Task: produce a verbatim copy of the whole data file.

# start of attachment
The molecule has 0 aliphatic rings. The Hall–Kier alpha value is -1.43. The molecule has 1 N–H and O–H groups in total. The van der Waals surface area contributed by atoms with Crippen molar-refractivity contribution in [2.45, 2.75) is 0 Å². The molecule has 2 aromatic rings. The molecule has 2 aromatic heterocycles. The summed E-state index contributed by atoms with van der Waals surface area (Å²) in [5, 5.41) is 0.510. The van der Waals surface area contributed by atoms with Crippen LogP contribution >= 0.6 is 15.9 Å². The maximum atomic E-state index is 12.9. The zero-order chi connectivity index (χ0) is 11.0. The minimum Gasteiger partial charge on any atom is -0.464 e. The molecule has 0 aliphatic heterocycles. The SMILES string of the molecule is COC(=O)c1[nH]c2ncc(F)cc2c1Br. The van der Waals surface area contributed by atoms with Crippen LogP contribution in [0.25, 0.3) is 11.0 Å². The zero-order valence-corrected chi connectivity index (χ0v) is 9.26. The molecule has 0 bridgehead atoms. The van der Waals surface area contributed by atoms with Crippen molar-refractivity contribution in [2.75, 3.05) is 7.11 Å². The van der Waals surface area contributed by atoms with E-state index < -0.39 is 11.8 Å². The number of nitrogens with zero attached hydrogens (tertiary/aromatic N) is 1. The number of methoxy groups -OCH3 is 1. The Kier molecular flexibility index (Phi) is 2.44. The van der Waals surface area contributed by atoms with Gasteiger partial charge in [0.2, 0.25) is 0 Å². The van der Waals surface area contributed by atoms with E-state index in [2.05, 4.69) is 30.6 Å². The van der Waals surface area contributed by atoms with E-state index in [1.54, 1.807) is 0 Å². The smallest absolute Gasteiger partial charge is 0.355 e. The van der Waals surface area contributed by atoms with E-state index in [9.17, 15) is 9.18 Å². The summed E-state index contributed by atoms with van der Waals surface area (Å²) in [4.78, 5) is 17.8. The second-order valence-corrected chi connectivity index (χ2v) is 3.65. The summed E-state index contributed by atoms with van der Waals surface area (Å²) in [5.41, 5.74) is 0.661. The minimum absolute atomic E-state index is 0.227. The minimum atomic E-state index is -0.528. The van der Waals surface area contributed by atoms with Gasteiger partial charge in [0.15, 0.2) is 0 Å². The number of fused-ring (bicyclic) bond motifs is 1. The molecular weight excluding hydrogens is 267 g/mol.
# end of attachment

The molecule has 0 aliphatic rings. The Hall–Kier alpha value is -1.43. The molecule has 1 N–H and O–H groups in total. The van der Waals surface area contributed by atoms with Crippen molar-refractivity contribution in [2.45, 2.75) is 0 Å². The molecule has 2 aromatic rings. The molecule has 2 aromatic heterocycles. The summed E-state index contributed by atoms with van der Waals surface area (Å²) in [5, 5.41) is 0.510. The van der Waals surface area contributed by atoms with Crippen LogP contribution >= 0.6 is 15.9 Å². The maximum atomic E-state index is 12.9. The zero-order chi connectivity index (χ0) is 11.0. The minimum Gasteiger partial charge on any atom is -0.464 e. The molecule has 0 aliphatic heterocycles. The SMILES string of the molecule is COC(=O)c1[nH]c2ncc(F)cc2c1Br. The van der Waals surface area contributed by atoms with Crippen LogP contribution in [0.25, 0.3) is 11.0 Å². The zero-order valence-corrected chi connectivity index (χ0v) is 9.26. The molecule has 0 bridgehead atoms. The van der Waals surface area contributed by atoms with Crippen molar-refractivity contribution in [2.75, 3.05) is 7.11 Å². The van der Waals surface area contributed by atoms with E-state index < -0.39 is 11.8 Å². The number of nitrogens with zero attached hydrogens (tertiary/aromatic N) is 1. The number of methoxy groups -OCH3 is 1. The Kier molecular flexibility index (Phi) is 2.44. The van der Waals surface area contributed by atoms with Gasteiger partial charge in [0.2, 0.25) is 0 Å². The van der Waals surface area contributed by atoms with E-state index in [2.05, 4.69) is 30.6 Å². The van der Waals surface area contributed by atoms with E-state index in [1.54, 1.807) is 0 Å². The smallest absolute Gasteiger partial charge is 0.355 e. The van der Waals surface area contributed by atoms with E-state index in [9.17, 15) is 9.18 Å². The summed E-state index contributed by atoms with van der Waals surface area (Å²) in [4.78, 5) is 17.8. The second-order valence-corrected chi connectivity index (χ2v) is 3.65. The summed E-state index contributed by atoms with van der Waals surface area (Å²) in [5.41, 5.74) is 0.661. The minimum absolute atomic E-state index is 0.227. The minimum atomic E-state index is -0.528. The van der Waals surface area contributed by atoms with Gasteiger partial charge in [0.15, 0.2) is 0 Å². The number of fused-ring (bicyclic) bond motifs is 1. The molecular weight excluding hydrogens is 267 g/mol.